Ryan Boatright

UConn upsets Syracuse, showing season-long toughness

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HARTFORD, Conn. — UConn entered the season with nothing to play for. The Huskies took on the role as spoilers, which was clear in a season-opening win against No. 14 Michigan State. Months later, UConn has continued to fight in a season where so much has gone wrong.

The prime example of UConn’s resiliency occurred on Wednesday night in UConn’s 66-58 upset win over No. 6 Syracuse at home.

“Once again, this group fought all obstacles and made it through with a fantastic win,” said UConn coach Kevin Ollie.

UConn can’t play in the postseason. Their Hall of Fame coach, Jim Calhoun retired in September. In the middle of the season, the Catholic 7 essentially announced the end of the Big East. However, UConn played Wednesday night like its Super Bowl, taking down a long-time rival in the final meeting as Big East opponents.

The Huskies trailed by two with over three minutes to go. Shabazz Napier connected on a three to give UConn the lead. The Huskies defense limited the Orange to 1-of-5 down the stretch, while UConn shot 3-of-5, including a buzzer beater by Ryan Boatright to give UConn a 29-24 lead entering the break.

In the second half, Syracuse tied the game and eventually took the lead with under 12 minutes to go, 40-39 on a James Southerland 3-pointer. It looked like Cuse was ready to roll at that point, however UConn countered with the first of many punches. Three-pointers from Niels Giffey and Omar Calhoun on back-to-back possessions gave UConn a 42-40 lead. Boatright had a breakaway dunk to give a 47-42 lead.

But the biggest blows were back-to-back threes from Calhoun, on consecutive possessions, that gave UConn a 55-46 lead.

UConn shot 6-of-8 from behind the arc in the second half — 8-of-14 for the game — in one of the more impressive shooting displays against Jim Boeheim’s 2-3 zone.

While Southerland’s three gave Syracuse its final lead with 11:47 to go, he was the only one connecting from deep. He hit all four threes, with the rest of Orange shooting 0-for-14.

Kevin Ollie and Co. are playing for the name on the front of the jersey. Playing for the university and the state of Connecticut. The shorthanded Huskies are now 3-2 against ranked opponents, including a win against No. 17 Notre Dame in South Bend.

“You can’t measure what we’ve been through,” said Ollie.

UConn has seven more games, and are currently one game out of first place in the Big East standings. The season ends the season Mar. 9 against Providence, wrapping up a hard-fought, admirable season.

“We have a lot of pride,” said Boatright. “Me and Shabazz are great leaders. We have a great chief in coach Ollie. We bring it everyday.”

Syracuse receives mixed news on sanctions appeals

Jim Boeheim
Associated Press
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Wednesday the NCAA made its ruling on two appeals of sanctions made by Syracuse University, with the news being mixed for the men’s basketball program.

On the positive side the NCAA ruled that Syracuse will be docked two scholarships per season for the next four years, as opposed to the original ruling of three. As a result Jim Boeheim’s program only has to account for the loss of eight total scholarships, meaning that they’ll have 11 to fill in each of the next four seasons as opposed to ten.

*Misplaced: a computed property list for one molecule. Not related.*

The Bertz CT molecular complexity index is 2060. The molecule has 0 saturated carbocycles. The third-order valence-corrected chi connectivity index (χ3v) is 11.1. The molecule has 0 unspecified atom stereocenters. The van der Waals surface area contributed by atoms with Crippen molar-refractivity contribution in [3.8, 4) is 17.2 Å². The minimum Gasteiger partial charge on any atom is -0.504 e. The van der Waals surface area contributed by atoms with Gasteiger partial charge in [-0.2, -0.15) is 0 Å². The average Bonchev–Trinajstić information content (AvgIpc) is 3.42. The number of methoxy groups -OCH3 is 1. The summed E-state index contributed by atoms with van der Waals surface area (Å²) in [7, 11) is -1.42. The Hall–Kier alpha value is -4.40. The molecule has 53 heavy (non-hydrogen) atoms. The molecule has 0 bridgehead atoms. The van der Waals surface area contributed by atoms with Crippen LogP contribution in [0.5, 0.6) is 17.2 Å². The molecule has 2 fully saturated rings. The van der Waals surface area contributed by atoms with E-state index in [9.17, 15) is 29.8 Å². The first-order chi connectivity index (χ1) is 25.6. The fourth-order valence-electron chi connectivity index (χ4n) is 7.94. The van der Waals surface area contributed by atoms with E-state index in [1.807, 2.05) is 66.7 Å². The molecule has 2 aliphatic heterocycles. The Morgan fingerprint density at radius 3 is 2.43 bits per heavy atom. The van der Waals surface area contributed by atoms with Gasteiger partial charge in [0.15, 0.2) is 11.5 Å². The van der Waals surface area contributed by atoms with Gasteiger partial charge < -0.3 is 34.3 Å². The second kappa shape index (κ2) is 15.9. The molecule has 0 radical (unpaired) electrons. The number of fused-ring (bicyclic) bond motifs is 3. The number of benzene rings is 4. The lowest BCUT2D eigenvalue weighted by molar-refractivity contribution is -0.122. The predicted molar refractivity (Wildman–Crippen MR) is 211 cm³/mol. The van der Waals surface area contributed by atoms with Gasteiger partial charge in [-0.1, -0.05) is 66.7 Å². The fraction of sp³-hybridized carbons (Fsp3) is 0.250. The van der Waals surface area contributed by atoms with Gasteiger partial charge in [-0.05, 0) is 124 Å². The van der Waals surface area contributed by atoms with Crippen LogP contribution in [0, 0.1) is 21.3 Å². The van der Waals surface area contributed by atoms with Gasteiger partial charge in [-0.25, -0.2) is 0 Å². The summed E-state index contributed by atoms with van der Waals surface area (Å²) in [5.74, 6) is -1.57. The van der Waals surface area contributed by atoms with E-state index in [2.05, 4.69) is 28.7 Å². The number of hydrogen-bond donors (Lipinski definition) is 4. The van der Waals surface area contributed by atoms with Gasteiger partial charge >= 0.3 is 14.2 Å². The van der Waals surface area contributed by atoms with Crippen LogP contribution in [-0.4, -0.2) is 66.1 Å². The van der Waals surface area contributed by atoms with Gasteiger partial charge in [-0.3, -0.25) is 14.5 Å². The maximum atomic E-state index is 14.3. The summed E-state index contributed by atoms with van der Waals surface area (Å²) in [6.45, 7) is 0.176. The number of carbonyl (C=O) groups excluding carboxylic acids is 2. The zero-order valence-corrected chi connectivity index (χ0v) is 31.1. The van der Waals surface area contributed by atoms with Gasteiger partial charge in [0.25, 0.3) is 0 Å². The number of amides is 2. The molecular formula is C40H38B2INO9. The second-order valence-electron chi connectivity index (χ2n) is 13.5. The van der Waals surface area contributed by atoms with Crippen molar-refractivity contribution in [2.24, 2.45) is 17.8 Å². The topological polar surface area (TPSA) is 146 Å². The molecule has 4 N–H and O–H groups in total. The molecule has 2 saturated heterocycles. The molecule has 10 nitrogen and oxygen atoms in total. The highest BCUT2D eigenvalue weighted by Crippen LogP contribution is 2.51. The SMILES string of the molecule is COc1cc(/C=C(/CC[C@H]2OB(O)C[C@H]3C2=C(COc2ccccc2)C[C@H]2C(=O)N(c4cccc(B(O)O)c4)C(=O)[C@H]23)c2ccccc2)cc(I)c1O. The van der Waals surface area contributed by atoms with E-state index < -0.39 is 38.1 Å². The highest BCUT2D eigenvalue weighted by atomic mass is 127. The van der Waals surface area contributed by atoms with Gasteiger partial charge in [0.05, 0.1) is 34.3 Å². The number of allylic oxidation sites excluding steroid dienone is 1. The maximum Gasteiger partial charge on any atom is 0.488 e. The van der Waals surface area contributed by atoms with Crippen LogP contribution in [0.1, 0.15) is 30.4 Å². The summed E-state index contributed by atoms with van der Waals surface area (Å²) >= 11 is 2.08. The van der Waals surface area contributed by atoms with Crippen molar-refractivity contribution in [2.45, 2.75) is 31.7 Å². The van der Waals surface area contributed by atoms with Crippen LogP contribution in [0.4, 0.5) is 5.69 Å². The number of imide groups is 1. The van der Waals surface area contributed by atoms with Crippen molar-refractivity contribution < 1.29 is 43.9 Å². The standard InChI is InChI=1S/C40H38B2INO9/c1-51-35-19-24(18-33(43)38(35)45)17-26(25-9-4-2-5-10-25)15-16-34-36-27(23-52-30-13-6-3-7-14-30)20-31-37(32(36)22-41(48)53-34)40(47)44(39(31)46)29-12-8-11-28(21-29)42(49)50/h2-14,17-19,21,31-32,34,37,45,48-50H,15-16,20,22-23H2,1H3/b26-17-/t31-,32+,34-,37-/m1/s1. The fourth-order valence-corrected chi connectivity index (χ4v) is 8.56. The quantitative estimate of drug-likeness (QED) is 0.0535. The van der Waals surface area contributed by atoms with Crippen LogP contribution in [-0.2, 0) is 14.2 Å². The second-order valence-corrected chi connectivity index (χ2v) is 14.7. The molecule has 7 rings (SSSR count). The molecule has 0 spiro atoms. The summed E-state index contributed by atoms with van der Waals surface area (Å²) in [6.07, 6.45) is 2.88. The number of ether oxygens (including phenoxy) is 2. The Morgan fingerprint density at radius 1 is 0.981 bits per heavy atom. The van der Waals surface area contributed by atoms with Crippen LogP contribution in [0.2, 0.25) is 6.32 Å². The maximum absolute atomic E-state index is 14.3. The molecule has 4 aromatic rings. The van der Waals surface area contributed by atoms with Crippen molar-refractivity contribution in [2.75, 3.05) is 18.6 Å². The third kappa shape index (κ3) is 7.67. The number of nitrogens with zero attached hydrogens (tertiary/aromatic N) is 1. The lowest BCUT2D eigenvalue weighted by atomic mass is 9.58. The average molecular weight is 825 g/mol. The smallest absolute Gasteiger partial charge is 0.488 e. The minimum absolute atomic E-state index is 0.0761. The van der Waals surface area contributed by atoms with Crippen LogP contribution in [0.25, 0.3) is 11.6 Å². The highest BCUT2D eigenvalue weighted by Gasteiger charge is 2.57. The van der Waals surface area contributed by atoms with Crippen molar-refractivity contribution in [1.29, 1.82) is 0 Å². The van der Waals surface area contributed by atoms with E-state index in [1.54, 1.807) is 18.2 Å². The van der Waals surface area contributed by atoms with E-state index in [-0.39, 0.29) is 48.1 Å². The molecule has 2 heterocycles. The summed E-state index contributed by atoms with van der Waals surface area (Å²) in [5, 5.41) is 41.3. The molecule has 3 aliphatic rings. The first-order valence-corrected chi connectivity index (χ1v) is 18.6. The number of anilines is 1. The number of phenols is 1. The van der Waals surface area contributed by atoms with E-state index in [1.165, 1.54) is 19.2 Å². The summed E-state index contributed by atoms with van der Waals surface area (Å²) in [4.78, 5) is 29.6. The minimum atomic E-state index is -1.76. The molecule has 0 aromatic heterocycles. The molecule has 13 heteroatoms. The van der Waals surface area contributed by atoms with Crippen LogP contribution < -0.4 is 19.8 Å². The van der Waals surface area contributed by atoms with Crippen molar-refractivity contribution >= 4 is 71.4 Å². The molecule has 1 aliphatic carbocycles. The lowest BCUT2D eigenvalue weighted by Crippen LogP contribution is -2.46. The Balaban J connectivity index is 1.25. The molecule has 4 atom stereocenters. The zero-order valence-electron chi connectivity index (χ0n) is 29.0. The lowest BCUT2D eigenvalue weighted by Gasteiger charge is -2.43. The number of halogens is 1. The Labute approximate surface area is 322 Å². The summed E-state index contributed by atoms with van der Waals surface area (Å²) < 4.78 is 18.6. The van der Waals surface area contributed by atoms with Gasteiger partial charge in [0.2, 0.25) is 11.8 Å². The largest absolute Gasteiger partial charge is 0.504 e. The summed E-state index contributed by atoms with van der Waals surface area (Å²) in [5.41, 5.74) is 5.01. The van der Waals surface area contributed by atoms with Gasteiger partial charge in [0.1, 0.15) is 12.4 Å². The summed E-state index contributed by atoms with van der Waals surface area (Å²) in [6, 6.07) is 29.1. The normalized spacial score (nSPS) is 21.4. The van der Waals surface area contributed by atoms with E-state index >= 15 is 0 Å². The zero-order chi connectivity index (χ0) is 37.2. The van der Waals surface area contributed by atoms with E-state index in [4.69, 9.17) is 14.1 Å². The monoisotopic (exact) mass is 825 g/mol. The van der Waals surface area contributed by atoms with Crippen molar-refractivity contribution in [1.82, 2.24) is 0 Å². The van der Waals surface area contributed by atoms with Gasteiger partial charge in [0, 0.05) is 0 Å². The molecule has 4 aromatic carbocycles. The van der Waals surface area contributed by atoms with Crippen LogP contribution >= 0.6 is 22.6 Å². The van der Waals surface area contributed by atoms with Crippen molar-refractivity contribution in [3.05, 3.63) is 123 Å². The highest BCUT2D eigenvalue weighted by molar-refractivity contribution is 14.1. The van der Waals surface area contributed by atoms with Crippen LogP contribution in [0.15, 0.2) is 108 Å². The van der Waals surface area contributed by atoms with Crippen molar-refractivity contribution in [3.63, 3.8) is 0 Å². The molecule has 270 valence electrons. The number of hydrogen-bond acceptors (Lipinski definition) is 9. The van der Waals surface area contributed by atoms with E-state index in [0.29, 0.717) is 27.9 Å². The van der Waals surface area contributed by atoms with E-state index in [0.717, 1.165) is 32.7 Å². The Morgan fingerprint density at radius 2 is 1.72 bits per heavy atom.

One scholarship may not seem like a big deal, but in a sport where you only get 13 (when not dealing with sanctions) getting that grant-in-aid back really helps from a recruiting standpoint.

As for the negatives, they both concern Boeheim. Not only has there yet to be a ruling on Boeheim’s appeal of his nine-game suspension that goes into effect when ACC play begins in January (that appeal is being heard separately), but the appeal to reinstate the wins that were vacated as part of the sanctions was denied. As a result Boeheim officially has 868 wins instead of 969 (not counting today’s game against Charlotte).

And with Mike Hopkins set to take over as head coach in 2018, the denial means that college basketball will have to wait quite some time before anyone threatens to join Duke’s Mike Krzyzewski in the 1,000 wins club.

While not having the wins officially reinstated does hurt, getting a scholarship back for each of the next four seasons is a bigger deal when it comes to the long-term health of the Syracuse program. Also of great importance will be the ruling regarding Boeheim’s suspension, as a suspended coach is not allowed to have any contact with his players or coaching staff while serving the penalty.

And with the original ruling due to take up half of Syracuse’s league slate, not having Boeheim (or the chance to speak with him) is a big deal when it comes to this current team.

St. John’s forward Kassoum Yakwe cleared by NCAA

Chris Mullin
AP Photo/Rick Bowmer
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St. John’s forward Kassoum Yakwe has been cleared by the NCAA to play this season and will be eligible immediately, the school announced on Wednesday.

Yakwe is a 6-foot-8 forward that reclassified and enrolled at St. John’s this fall. He attended the same high school as Kansas forward Cheick Diallo, who was also cleared by the NCAA to play today.

St. John’s played in the Maui Invitational this week, and Yakwe did not take part. His first game with the Johnnies will be on Dec. 2nd against Fordham if the program plans to play his this season.

The question that must be asked, however, is whether or not he will suit up or simply redshirt. The Johnnies are in the midst of a serious rebuild and will be without their other elite recruit this season, Marcus Lovett. Lovett was ruled a partial qualifier. Would it make sense to burn a year of eligibility on what make amount to a wasted season, or will head coach Chris Mullin opt to save that year for down the road?